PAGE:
winds and squalls accompanied the trip north and by the fourteenth coal was
becoming short. Campbell knew he must
leave sufficient coal for the Terra Nova’s
return trip to New Zealand. Now he
was starting to worry about their ability to find a suitable landing place. The next day found them ninety miles north of
Cape Adare, but on the sixteenth, raising steam they slowly moved south to
within a few miles of Cape Adare. With
coal short, searching further west for a suitable landing site was out of the
question. Coal supply, weather, and ice
conditions were now dictating they land here or abandon over wintering in
Antarctica and head back to New Zealand.
At three, in the morning on 18 February 1911, they landed at
South Beach about a mile south of Cape Adare.
next to Borchgrevink’s hut they would assemble their own. With help from the Terra Nova crew, the
party built a prefab hut, landed all the stores required and started to organise
their new home. At four in the morning of
the nineteenth they waved goodbye as the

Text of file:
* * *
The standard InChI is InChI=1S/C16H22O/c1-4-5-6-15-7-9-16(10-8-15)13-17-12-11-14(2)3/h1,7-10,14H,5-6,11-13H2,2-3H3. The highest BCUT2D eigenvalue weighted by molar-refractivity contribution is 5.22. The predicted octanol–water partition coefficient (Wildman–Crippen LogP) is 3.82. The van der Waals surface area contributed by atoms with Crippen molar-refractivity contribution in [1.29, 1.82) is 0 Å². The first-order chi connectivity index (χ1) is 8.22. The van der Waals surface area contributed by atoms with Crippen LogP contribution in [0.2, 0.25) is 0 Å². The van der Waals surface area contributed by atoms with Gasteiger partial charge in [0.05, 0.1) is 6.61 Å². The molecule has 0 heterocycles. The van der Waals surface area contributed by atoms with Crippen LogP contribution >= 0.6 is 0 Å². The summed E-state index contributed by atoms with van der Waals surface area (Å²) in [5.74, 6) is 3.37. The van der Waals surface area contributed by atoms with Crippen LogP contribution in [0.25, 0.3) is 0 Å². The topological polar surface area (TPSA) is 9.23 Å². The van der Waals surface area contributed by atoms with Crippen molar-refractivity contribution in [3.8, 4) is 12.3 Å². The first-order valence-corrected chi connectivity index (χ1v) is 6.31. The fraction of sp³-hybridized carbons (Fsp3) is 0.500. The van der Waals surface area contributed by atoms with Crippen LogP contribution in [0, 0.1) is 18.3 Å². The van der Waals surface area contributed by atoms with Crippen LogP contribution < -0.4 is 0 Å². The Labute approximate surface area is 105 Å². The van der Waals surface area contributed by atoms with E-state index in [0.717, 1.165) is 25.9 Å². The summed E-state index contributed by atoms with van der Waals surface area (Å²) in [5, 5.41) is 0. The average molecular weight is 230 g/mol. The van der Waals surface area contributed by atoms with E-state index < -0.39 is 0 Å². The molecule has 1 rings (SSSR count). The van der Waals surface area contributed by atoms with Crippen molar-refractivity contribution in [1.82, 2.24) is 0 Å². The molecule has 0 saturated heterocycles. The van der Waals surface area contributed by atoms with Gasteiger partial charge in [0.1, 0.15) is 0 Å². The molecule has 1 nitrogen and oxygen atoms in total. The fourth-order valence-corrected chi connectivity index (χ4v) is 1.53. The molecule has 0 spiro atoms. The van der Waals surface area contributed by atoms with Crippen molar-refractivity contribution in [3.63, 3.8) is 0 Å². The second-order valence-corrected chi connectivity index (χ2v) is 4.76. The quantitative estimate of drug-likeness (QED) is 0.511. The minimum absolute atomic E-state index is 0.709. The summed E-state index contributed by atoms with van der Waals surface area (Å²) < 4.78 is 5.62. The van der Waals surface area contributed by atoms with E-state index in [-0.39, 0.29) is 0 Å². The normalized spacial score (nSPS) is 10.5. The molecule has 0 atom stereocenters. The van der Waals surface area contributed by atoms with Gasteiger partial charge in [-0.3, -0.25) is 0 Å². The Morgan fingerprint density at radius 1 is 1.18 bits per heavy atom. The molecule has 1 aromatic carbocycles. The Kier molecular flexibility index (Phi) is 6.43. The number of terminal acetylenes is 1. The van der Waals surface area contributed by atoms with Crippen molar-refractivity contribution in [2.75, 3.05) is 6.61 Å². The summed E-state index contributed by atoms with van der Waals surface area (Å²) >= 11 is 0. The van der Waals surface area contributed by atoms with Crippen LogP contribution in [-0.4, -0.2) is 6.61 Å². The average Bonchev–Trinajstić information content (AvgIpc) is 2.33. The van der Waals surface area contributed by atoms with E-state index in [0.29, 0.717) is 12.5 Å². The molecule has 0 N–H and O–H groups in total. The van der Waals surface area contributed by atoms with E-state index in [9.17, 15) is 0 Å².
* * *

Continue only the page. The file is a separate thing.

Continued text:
Terra Nova headed back to New
Now alone at Cape Adare the party set out exploring the area. After several man hauling trips carrying out geological, zoological, mapping, sea ice and meteorological observations, they settled in for a very windy winter. The following summer the exploration continued until the 4 January 1912 when they left Cape Adare in the Terra Nova for Terra Nova Bay. Here they were to explore until about 18 February when again the Terra Nova was to pick them up.
And here fate intervened and the story of survival begins.
Terra Nova's route to Cape Adare.
(Enlargement part of map fromScott’s Last Expedition Vol 2)